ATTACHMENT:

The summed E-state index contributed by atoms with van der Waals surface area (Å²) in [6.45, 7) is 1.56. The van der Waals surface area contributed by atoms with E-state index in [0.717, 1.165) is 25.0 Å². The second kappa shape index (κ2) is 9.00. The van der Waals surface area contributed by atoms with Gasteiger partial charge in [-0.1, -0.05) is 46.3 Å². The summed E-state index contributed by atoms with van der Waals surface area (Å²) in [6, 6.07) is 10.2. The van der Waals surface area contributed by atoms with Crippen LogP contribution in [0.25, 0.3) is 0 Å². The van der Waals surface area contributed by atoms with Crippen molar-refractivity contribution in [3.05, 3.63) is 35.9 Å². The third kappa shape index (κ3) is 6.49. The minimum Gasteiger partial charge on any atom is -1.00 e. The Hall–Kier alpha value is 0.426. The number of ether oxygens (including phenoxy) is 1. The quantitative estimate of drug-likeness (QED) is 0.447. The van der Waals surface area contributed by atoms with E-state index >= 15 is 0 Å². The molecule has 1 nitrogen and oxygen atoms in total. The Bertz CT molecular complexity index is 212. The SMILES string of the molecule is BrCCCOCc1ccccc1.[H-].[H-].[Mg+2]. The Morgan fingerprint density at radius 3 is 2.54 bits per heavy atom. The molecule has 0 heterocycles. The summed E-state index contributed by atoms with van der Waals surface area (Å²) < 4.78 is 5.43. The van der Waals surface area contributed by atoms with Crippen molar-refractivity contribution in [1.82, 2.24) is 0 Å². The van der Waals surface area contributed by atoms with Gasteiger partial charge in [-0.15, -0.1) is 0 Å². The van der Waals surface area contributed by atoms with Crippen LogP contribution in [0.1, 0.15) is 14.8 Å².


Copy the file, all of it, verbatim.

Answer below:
The summed E-state index contributed by atoms with van der Waals surface area (Å²) in [6.45, 7) is 1.56. The van der Waals surface area contributed by atoms with E-state index in [0.717, 1.165) is 25.0 Å². The second kappa shape index (κ2) is 9.00. The van der Waals surface area contributed by atoms with Gasteiger partial charge in [-0.1, -0.05) is 46.3 Å². The summed E-state index contributed by atoms with van der Waals surface area (Å²) in [6, 6.07) is 10.2. The van der Waals surface area contributed by atoms with Crippen LogP contribution in [0.25, 0.3) is 0 Å². The van der Waals surface area contributed by atoms with Crippen molar-refractivity contribution in [3.05, 3.63) is 35.9 Å². The third kappa shape index (κ3) is 6.49. The minimum Gasteiger partial charge on any atom is -1.00 e. The Hall–Kier alpha value is 0.426. The number of ether oxygens (including phenoxy) is 1. The quantitative estimate of drug-likeness (QED) is 0.447. The van der Waals surface area contributed by atoms with E-state index >= 15 is 0 Å². The molecule has 1 nitrogen and oxygen atoms in total. The Bertz CT molecular complexity index is 212. The SMILES string of the molecule is BrCCCOCc1ccccc1.[H-].[H-].[Mg+2]. The Morgan fingerprint density at radius 3 is 2.54 bits per heavy atom. The molecule has 0 heterocycles. The summed E-state index contributed by atoms with van der Waals surface area (Å²) < 4.78 is 5.43. The van der Waals surface area contributed by atoms with Crippen molar-refractivity contribution in [1.82, 2.24) is 0 Å². The van der Waals surface area contributed by atoms with Gasteiger partial charge in [-0.15, -0.1) is 0 Å². The van der Waals surface area contributed by atoms with Crippen LogP contribution in [0.1, 0.15) is 14.8 Å².